Puppet - Module


In Puppet, a module can be defined as a collection of resources, classes, files, definition, and templates. Puppet supports easy re-distribution of modules, which is very helpful in modularity of code as one can write a specified generic module and can use it multiple times with very few simple code changes. For example, this will enable default site configuration under /etc/puppet, with modules shipped by Puppet proper in /etc/share/puppet.

Module Configuration

In any Puppet module, we have two partitions which help in defining the structure of code and controlling the denominates.

  • The search path of modules is configured using colon-separated list of directories in the puppetmasterd or masterd, the later section of Puppet’s master configuration file with the modulepath parameter.

modulepath = /var/lib/puppet/modules:/data/puppet/modules 

    The search path can be added at the runtime by setting the PUPPETLAB environment variable which must also be colon-separated list of variables.

  • Access control settings for the file server modules in fileserver.conf, the path configuration for that module is always ignored, and specifying a path will produce a warning.

Modules Source

Puppet supports a different location for storing modules. Any module can be stored in different file system of any particular machine. However, all the paths where modules are stored must be specified in configuration variable known as modulepath which is in general, a path variable where Puppet scans for all module directories and loads them up when it is booting up.

A reasonable default path can be configured as −


Alternatively, the /etc/puppet directory could be established as a special anonymous module, which is always searched first.

Module Naming

Puppet follows the same naming standards of a particular module wherein the module name must be normal words, matching [-\\w+] (letter, word, number, underscore and dashes) and not containing the namespace separator: : or /. While it might be allowed regarding module hierarchies, for new modules it cannot be nested.

Module Internal Organization

When the user creates a new module in Puppet, it follows the same structure and contains manifest, distributed file, plugins, and templates arranged in a specific directory structure as shown in the following code.


Whenever a module is created, it contains init.pp manifest file at the specified fix location inside manifests directory. This manifest file is a default file which executes first in any particular module and contains a collection of all the classes associated with that particular module. Additional .pp file can be added directly under the manifests folder. If we are adding additional .pp files, they should be named after the class.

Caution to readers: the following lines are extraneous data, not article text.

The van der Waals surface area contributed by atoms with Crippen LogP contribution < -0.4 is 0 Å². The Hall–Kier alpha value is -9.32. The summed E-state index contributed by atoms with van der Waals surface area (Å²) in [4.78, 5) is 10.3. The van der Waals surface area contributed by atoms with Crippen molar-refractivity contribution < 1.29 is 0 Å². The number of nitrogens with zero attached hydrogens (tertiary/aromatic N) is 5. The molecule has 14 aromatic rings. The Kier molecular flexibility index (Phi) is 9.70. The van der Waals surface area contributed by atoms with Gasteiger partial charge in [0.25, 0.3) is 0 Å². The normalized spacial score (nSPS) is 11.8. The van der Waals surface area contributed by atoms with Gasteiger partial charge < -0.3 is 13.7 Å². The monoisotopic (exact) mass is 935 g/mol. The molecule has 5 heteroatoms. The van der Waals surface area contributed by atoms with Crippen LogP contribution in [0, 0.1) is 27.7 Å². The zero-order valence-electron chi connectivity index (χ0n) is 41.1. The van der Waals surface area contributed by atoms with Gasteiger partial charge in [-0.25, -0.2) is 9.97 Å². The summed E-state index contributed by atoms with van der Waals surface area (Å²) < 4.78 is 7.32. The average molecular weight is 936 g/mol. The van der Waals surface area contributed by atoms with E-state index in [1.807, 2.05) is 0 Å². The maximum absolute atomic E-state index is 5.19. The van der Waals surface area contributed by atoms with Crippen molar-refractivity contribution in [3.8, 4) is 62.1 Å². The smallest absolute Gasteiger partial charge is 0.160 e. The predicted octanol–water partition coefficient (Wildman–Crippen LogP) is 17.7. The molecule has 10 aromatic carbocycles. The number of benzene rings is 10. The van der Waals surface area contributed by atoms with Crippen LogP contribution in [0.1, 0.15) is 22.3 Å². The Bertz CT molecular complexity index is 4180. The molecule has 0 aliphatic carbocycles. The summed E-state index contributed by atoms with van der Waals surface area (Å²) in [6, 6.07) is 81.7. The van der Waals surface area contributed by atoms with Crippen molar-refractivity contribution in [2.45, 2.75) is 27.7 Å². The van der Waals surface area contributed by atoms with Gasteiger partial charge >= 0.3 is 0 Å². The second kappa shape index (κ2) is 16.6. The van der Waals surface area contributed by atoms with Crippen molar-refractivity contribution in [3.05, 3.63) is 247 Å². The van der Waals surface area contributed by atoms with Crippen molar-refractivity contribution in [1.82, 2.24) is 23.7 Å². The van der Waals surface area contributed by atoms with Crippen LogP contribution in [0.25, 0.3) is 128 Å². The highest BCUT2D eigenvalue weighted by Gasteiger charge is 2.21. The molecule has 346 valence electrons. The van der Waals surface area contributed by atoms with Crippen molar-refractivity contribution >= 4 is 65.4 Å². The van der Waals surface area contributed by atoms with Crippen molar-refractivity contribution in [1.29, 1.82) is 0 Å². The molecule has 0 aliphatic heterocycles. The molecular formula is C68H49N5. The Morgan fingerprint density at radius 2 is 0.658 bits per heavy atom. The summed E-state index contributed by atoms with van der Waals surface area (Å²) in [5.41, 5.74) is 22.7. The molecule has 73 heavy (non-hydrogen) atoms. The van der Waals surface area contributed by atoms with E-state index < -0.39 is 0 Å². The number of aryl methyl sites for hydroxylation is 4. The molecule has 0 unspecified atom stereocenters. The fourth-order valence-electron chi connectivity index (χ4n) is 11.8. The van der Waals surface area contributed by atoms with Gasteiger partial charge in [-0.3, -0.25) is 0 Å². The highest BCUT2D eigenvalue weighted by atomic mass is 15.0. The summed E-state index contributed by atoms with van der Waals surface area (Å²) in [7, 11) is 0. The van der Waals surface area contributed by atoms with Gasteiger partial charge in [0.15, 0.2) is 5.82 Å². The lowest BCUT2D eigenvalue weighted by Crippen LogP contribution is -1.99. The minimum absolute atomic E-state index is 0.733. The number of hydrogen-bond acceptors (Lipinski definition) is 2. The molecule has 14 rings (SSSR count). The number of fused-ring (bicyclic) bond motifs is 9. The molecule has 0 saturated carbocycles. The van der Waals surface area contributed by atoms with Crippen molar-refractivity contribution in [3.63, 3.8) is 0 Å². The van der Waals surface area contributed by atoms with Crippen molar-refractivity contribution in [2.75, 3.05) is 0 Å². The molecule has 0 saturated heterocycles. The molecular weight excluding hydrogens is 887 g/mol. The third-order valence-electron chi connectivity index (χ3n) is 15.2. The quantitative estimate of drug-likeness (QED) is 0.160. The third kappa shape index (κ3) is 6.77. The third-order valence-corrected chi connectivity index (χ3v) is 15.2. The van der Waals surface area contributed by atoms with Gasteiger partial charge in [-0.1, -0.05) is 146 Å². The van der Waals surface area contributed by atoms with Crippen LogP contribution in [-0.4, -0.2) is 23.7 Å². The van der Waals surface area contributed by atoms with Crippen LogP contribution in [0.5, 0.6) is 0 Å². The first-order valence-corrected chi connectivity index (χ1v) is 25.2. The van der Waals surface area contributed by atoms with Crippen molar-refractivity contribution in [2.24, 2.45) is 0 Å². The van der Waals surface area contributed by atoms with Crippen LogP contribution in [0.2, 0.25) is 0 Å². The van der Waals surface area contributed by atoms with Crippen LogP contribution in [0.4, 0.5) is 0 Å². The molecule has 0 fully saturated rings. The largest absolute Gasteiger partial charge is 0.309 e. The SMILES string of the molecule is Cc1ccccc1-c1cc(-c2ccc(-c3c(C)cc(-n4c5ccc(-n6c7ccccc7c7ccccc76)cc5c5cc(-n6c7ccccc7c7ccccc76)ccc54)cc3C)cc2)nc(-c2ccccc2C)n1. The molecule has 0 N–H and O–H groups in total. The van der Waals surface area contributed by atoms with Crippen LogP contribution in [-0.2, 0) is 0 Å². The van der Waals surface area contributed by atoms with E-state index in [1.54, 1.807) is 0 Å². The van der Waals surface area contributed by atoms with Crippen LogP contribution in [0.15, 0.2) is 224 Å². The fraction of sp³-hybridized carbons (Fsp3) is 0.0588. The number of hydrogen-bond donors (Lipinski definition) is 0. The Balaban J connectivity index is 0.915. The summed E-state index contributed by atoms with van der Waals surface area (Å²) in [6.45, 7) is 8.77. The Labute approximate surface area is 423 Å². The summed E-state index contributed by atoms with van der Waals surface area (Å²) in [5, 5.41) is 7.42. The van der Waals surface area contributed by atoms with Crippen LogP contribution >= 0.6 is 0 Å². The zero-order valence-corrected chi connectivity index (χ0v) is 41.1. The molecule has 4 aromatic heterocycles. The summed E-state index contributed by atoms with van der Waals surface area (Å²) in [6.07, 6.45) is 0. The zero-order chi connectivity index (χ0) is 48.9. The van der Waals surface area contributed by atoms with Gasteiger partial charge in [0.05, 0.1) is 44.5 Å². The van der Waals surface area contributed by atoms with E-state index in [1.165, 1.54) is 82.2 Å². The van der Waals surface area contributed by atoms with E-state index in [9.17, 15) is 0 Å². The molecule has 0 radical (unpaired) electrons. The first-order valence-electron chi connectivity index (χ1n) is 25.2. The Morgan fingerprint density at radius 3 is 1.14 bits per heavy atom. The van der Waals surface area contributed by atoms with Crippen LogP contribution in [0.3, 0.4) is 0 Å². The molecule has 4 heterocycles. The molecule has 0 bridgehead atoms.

One of the key feature achieved by using modules is code sharing. A module by nature should be self-contained which means one should be able to include any module from anywhere and drop it onto the module path, which gets loaded when Puppet boots up. With the help of modules, one gets modularity in Puppet infrastructure coding.



Consider an autofs module that installs a fixed auto.homes map and generates the auto.master from templates.

class autofs { 
   package { autofs: ensure => latest } 
   service { autofs: ensure => running } 
   file { "/etc/auto.homes": 
      source => "puppet://$servername/modules/autofs/auto.homes" 
   file { "/etc/auto.master": 
      content => template("autofs/auto.master.erb") 

The file system will have the following files.


Module Lookup

Puppet follows a pre-defined structure wherein it contains multiple directories and subdirectories in a defined structure. These directories contain different kind of files which are required by a module to perform certain actions. A little behind-the-scenes magic makes sure that the right file is associated with the right context. All module searches are within the modulepath, a colon-separated list of directories.

For file references on the fileserver, a similar reference is used so that a reference to puppet: //$servername/modules/autofs/auto.homes resolves to the file autofs/files/auto.homes in the module’s path.

To make a module usable with both the command line client and a puppet master, one can use a URL of the from puppet:///path. i.e. a URL without an explicit server name. Such URL is treated slightly different by Puppet and puppetd. Puppet searches for serverless URL in the local file system.

Template files are searched in a manner similar to manifest and files: a mention of template (“autofs/auto.master.erb”) will make the puppetmaster first look for a file in $templatedir/autofs/auto.master.erb and then autofs/templates/auto.master.erb on the module path. With Puppet versions of everything under the Puppet, it is available to use. This is called module auto loading. Puppet will attempt to auto-load classes and definitions from the module.